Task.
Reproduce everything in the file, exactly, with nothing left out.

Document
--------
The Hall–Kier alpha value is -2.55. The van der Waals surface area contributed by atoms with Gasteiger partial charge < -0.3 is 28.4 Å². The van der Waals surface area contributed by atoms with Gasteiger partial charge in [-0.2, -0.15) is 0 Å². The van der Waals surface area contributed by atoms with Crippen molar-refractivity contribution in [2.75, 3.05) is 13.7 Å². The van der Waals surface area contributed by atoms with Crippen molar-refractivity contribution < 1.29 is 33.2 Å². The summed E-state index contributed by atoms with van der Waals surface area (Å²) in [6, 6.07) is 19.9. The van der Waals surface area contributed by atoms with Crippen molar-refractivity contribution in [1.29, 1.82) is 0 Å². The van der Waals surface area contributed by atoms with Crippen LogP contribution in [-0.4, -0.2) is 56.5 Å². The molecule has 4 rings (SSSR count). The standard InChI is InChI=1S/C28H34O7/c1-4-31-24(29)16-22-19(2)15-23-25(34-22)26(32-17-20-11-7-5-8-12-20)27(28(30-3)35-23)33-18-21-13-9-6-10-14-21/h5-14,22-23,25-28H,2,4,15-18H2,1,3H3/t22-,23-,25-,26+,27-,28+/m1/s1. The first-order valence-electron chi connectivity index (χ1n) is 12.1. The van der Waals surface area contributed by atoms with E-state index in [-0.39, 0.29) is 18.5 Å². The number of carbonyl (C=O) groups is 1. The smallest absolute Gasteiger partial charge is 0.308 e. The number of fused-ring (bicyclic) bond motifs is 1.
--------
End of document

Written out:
The Hall–Kier alpha value is -2.55. The van der Waals surface area contributed by atoms with Gasteiger partial charge < -0.3 is 28.4 Å². The van der Waals surface area contributed by atoms with Gasteiger partial charge in [-0.2, -0.15) is 0 Å². The van der Waals surface area contributed by atoms with Crippen molar-refractivity contribution in [2.75, 3.05) is 13.7 Å². The van der Waals surface area contributed by atoms with Crippen molar-refractivity contribution < 1.29 is 33.2 Å². The summed E-state index contributed by atoms with van der Waals surface area (Å²) in [6, 6.07) is 19.9. The van der Waals surface area contributed by atoms with Crippen molar-refractivity contribution in [1.29, 1.82) is 0 Å². The van der Waals surface area contributed by atoms with Crippen LogP contribution in [-0.4, -0.2) is 56.5 Å². The molecule has 4 rings (SSSR count). The standard InChI is InChI=1S/C28H34O7/c1-4-31-24(29)16-22-19(2)15-23-25(34-22)26(32-17-20-11-7-5-8-12-20)27(28(30-3)35-23)33-18-21-13-9-6-10-14-21/h5-14,22-23,25-28H,2,4,15-18H2,1,3H3/t22-,23-,25-,26+,27-,28+/m1/s1. The first-order valence-electron chi connectivity index (χ1n) is 12.1. The van der Waals surface area contributed by atoms with E-state index in [-0.39, 0.29) is 18.5 Å². The number of carbonyl (C=O) groups is 1. The smallest absolute Gasteiger partial charge is 0.308 e. The number of fused-ring (bicyclic) bond motifs is 1.